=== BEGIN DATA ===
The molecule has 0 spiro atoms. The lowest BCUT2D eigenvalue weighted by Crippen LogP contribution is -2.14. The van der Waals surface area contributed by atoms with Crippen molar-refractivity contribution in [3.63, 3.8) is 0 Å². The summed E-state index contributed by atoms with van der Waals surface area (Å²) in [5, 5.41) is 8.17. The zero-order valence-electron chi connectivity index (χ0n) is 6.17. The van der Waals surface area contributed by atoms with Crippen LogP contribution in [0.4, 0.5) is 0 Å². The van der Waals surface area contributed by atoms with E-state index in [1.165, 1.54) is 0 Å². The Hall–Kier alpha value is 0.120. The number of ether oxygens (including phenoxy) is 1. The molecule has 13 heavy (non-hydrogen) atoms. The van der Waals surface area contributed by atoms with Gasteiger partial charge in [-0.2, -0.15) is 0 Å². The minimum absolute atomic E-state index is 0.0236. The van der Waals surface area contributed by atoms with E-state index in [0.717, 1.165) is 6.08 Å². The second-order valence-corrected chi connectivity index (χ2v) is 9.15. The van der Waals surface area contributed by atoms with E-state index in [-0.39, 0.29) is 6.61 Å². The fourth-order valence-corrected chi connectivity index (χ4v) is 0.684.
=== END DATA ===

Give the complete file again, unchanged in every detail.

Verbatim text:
The molecule has 0 spiro atoms. The lowest BCUT2D eigenvalue weighted by Crippen LogP contribution is -2.14. The van der Waals surface area contributed by atoms with Crippen molar-refractivity contribution in [3.63, 3.8) is 0 Å². The summed E-state index contributed by atoms with van der Waals surface area (Å²) in [5, 5.41) is 8.17. The zero-order valence-electron chi connectivity index (χ0n) is 6.17. The van der Waals surface area contributed by atoms with Crippen LogP contribution in [0.4, 0.5) is 0 Å². The van der Waals surface area contributed by atoms with E-state index in [1.165, 1.54) is 0 Å². The Hall–Kier alpha value is 0.120. The number of ether oxygens (including phenoxy) is 1. The molecule has 13 heavy (non-hydrogen) atoms. The van der Waals surface area contributed by atoms with Gasteiger partial charge in [-0.2, -0.15) is 0 Å². The minimum absolute atomic E-state index is 0.0236. The van der Waals surface area contributed by atoms with E-state index in [0.717, 1.165) is 6.08 Å². The second-order valence-corrected chi connectivity index (χ2v) is 9.15. The van der Waals surface area contributed by atoms with E-state index in [-0.39, 0.29) is 6.61 Å². The fourth-order valence-corrected chi connectivity index (χ4v) is 0.684.